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Comment law abiding (Score 2) 367

So the FBI wants people to cooperate with them, to use weak encryption so they can unlock data when they need to. OK. Who is going to do that? Let's say law-abiding people will cooperate. What compels criminals to cooperate? What compels non-Americans to cooperate? What prevents people from use their own additional encryption, like putting a 2nd lock on your door? What prevents people from obfuscating their data? Here's the key, see, it's a Rick Astley video.

Comment my current slashdot sppnsored content (Score 1) 123

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Comment one instance (Score 1) 361

Yes, the Harvey's Casino bomb story is interesting. But saying "here's what a real bomb looks like" is like showing an image of a bowl of noodles and saying "here's what real food looks like." It doesn't help you identify whether or not another thing is food (or a bomb).

Comment other points (Score 1) 9

what if you're half a mile away from the south pole? i think that works. what about 3/4 of a mile? 7/8? as long as the one mile south gets you to a point on a circle around the south pole whose circumference is 1/2^n of a mile, I think you'd be good. Would he really ask about miles rather than km?

Comment Re:Who gives a shit? (Score 1) 593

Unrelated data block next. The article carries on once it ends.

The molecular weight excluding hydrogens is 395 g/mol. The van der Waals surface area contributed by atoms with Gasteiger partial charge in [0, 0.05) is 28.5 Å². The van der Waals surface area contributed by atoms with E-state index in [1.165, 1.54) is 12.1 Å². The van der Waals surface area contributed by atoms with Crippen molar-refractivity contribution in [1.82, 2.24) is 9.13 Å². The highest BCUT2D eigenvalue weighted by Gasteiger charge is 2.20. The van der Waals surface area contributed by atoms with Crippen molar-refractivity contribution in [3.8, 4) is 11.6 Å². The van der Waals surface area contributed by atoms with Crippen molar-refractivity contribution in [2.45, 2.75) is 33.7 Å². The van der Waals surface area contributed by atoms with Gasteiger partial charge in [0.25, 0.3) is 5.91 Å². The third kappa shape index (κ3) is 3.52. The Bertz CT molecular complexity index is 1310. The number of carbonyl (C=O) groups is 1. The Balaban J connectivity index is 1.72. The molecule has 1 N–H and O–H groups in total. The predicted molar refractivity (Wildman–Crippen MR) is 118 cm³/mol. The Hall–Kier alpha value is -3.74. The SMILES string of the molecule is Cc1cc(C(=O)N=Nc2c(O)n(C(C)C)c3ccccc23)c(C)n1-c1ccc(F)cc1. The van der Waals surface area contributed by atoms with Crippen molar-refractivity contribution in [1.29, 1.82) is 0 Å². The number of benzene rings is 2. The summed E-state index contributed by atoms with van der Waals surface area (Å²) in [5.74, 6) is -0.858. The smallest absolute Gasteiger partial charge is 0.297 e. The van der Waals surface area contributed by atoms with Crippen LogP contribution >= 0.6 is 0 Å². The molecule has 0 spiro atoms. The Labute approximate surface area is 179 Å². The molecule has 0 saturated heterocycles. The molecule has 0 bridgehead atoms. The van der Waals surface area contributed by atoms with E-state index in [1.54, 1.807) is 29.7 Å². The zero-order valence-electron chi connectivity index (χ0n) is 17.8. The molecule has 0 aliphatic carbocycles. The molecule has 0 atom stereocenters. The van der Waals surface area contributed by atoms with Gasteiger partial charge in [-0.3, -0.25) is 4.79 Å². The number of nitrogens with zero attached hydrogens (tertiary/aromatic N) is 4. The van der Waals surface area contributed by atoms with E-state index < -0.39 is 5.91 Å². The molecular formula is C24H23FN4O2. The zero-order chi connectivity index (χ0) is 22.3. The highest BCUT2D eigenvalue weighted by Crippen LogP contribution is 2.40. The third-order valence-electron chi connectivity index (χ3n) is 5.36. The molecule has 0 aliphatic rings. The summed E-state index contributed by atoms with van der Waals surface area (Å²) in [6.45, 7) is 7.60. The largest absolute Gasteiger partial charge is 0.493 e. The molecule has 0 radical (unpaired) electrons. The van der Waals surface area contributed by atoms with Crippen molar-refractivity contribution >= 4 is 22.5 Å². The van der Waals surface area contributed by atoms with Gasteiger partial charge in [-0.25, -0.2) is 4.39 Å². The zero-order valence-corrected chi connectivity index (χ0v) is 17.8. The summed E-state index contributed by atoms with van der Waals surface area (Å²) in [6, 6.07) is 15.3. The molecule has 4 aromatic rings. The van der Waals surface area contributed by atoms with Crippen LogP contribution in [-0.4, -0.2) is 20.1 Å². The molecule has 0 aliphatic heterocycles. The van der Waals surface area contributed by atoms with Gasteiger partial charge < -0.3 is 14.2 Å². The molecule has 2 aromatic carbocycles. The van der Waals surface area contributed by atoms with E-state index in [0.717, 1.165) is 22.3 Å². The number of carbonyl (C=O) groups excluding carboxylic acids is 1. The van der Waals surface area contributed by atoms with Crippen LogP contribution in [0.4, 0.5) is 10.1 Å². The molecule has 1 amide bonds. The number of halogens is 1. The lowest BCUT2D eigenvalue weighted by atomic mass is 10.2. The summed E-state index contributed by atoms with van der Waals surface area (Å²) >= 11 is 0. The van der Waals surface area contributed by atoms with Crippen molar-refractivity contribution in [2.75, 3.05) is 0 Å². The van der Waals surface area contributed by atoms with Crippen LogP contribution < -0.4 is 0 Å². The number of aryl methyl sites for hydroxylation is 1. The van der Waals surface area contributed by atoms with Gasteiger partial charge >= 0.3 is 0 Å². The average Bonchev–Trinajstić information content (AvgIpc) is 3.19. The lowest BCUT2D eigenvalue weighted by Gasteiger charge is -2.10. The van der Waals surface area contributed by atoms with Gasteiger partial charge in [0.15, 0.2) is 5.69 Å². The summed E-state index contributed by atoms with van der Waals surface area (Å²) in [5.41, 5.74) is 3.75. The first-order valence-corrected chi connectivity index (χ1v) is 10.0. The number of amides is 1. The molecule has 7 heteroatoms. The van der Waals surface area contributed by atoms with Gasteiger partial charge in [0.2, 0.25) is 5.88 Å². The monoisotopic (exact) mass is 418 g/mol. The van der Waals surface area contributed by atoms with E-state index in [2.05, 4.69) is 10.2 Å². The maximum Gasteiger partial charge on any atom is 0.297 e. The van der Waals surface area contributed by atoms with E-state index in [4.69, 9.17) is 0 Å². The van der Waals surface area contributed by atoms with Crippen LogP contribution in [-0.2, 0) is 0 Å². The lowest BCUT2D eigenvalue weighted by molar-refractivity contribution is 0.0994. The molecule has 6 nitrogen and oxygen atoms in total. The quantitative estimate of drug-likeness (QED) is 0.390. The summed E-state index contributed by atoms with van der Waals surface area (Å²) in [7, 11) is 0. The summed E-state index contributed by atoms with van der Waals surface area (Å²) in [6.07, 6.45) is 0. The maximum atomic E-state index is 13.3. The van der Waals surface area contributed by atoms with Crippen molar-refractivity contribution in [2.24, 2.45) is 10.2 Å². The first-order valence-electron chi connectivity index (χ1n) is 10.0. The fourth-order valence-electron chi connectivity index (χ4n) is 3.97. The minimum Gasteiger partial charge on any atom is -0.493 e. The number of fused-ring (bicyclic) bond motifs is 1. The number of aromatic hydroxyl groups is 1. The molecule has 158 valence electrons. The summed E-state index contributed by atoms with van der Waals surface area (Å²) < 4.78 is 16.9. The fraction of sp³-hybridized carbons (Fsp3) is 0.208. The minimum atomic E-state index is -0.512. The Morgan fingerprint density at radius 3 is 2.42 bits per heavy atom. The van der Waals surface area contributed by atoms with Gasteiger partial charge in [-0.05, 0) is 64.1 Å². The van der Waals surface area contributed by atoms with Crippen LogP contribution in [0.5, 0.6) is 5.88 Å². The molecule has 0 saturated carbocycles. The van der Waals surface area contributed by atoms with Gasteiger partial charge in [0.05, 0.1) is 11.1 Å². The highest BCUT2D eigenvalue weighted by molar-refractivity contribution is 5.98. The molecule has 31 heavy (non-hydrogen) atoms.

The original note says "To put things in perspective, it [Google] looks like the 1947 Brooklyn Dodgers." That doesn't put things in perspective. In 1947, there was a Negro League full of very talented players who were barred from major league baseball. If there was a league of very talented black hackers today, would Google (and the rest of the tech industry) hire them? How long would it take?

Comment Re:Huh? (Score 1) 230

The article talked about 1983. In 1981, you could get the Cadillac of ASCII terminals, the Ann Arbor Ambassador, for about $1000. In today's terms, you might call that a dumb terminal, but in those days, dumb terminal was an LSI-ADM3A, and Ann Arbor Ambassador was the hacker's choice. The LSI ADM-3 cost about $1000 in 1975.

See: http://terminals.classiccmp.or...

You also had bitmap terminal options like Bell Labs Blit/Jerq and BBN Bitgraph that had Motorola 68000s but used them as display processors, sort of like an X Window System terminal, but with their own custom windowing systems.

By 1983, Sun, Apple, and dozens of other companies were selling fancier personal computers with UNIX and other OSes based on the Motorola 68000 series and other CPUs, but their cost was more like $10,000-$30,000.

Comment the Guardian article is wrong too (Score 1) 360

The article says: "how could a siphon possibly work by a difference in pressure when atmospheric pressure is the same for the liquid at both ends of the tube?" It does work by a difference in pressure, just not a difference in atmospheric pressure. The liquid falling out of the exit end of the siphon causes a difference in pressure.

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